Steve EffrosCommentary by Steve Effros

There are two trends that started to peak last year that have had a significant impact on the way we watch television programming. I think they will accelerate this year and then we’ll finally get some sense whether they are good or bad either for the business of video delivery or consumers.

I speak of program exclusivity and “binge” watching, or at least availability. Neither is actually new, but both have taken on much larger dimensions and are changing the nature of making and marketing video entertainment.

Let’s start with exclusivity. This is not a new concept for either broadcasters or the cable industry. The FCC’s original rules on permissible carriage of broadcast signals by cable operators had specific rules, still in place, that protected “exclusive” programming shown by a local broadcaster. The cable guy had to black out a distant signal that was carrying a program the local broadcaster had purchased “exclusively” for that market.

But now exclusivity has taken a very different turn and is making things much harder for consumers. Netflix, Amazon, Hulu and the rest are all spending immense amounts of money to create exclusive content. We’re talking about $8 billion for Netflix alone forecast for 2018. Now the whole point of exclusive content is that if you have a “must see” program then viewers have to deal with a “must buy” program service. Again, not new. HBO was the original model. But it has now become ubiquitous, and since the advent of OTT, the programmer no longer pays for delivery. Consumers buy the program availability from Netflix, but then they have to pay to get the video delivered as well. In other words, if there are three, four or five services all with “exclusive” “must see” programming, the consumer bill is going to get very high.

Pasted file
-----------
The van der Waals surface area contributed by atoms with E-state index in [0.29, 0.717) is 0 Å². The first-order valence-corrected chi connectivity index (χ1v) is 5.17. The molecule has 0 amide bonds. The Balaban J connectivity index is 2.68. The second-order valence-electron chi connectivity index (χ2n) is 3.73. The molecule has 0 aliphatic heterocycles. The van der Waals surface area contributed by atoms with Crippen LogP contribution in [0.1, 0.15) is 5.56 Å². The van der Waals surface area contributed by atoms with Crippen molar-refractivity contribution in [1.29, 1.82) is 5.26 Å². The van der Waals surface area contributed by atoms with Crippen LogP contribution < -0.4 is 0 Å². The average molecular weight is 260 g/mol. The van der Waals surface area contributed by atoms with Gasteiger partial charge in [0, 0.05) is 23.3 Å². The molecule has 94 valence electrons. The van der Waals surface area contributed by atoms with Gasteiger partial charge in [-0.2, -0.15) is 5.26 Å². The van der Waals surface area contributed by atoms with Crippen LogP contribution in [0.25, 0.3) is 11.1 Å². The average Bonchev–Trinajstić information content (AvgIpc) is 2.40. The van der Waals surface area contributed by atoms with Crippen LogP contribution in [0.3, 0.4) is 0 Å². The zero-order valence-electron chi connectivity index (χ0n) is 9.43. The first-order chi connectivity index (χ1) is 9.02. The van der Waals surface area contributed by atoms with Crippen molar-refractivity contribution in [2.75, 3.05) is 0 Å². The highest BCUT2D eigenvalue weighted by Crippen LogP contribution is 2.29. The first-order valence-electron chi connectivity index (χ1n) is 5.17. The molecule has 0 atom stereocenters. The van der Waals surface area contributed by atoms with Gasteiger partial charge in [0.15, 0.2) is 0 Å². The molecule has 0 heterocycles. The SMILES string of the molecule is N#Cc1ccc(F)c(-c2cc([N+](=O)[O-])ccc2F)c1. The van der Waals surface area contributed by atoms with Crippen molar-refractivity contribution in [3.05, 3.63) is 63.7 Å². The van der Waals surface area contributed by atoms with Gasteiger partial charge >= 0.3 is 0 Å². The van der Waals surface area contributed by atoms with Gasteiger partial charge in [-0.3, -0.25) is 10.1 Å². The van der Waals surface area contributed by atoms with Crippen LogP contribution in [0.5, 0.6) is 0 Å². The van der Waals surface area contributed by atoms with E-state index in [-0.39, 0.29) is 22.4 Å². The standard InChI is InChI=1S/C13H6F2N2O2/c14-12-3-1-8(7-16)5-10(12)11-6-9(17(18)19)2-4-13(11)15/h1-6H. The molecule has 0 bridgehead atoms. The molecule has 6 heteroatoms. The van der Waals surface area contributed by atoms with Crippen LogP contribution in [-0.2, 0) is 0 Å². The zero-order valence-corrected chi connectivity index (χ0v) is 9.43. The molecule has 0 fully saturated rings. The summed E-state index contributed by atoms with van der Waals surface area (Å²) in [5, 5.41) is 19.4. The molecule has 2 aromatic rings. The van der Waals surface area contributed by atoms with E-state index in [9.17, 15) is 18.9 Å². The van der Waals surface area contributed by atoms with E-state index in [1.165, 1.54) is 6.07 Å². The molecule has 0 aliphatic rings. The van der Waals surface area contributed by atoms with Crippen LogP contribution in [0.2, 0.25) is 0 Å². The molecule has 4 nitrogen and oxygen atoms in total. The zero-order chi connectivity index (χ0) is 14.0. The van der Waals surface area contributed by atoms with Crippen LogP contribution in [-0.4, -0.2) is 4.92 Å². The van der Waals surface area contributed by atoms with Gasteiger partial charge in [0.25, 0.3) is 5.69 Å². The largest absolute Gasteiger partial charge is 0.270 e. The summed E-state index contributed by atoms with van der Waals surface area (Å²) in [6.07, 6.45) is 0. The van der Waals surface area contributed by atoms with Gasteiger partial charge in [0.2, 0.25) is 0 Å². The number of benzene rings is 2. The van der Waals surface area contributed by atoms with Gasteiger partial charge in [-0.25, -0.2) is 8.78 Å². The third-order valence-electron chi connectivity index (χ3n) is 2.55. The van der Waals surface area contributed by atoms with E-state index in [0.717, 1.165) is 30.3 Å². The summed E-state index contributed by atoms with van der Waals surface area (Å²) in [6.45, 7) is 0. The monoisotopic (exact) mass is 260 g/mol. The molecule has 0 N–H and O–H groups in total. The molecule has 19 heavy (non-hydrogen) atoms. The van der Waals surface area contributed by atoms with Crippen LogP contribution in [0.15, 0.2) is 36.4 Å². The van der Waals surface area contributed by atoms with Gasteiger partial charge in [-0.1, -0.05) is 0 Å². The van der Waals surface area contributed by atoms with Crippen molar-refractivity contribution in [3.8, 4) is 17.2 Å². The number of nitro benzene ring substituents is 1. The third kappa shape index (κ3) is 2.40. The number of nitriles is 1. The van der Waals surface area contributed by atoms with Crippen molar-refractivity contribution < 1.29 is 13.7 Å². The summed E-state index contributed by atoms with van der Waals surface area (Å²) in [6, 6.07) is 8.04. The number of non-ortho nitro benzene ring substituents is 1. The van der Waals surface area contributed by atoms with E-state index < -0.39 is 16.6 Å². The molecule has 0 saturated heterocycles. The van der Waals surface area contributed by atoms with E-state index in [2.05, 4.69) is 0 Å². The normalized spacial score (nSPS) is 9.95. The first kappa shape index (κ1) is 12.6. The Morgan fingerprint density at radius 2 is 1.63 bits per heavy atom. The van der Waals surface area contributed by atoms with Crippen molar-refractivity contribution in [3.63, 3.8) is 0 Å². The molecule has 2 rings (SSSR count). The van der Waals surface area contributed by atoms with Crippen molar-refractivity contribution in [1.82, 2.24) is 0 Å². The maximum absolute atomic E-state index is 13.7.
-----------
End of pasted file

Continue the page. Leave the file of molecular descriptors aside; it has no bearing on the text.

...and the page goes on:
The reason the programmers are paying so much is they have to produce so much. Most new shows or series are not “must see,” and never will be. But platforms like Netflix or Amazon or HBO are now totally tied to creating at least one blockbuster each year to keep their subscribers. That gets very tough.

Link that trend with “binge watching” and you can see the outlines of a real problem; if a programmer only has one or two “must see” series, and you can watch those series all in one or two long nights of binge viewing, what prevents the consumer from simply subscribing for one month, seeing the “premier” show, then dropping off the subscription list until the next really good thing comes along? At the moment, nothing. I suspect this may change in the future if there is any indication that is becoming a trend. Yearly subscriptions, anyone?

Of course, HBO has avoided this potential problem by eschewing the “binge watch” format for its most popular shows, and given the buzz created by watching one episode a week of something like “Game of Thrones” and then reading a week’s worth of analysis and gossip about it, creating more buzz, maybe they have something. Maybe the “old way” still makes some sense. We’ll see.

In any case, there is a certain irony in the exclusivity trend. From a policy point of view it’s diametrically opposite the original “cable” rules that said, for instance, all broadcast stations “must” be carried on the “basic tier” to everyone. This may be the logical beginning of the end for “must carry” and “retransmission consent” leverage. Why carry broadcasters at all? More on that soon.


Steve Effros was President of CATA for 23 years and is now an advisor and consultant to the cable industry. His views do not necessarily reflect the views of Cablefax.


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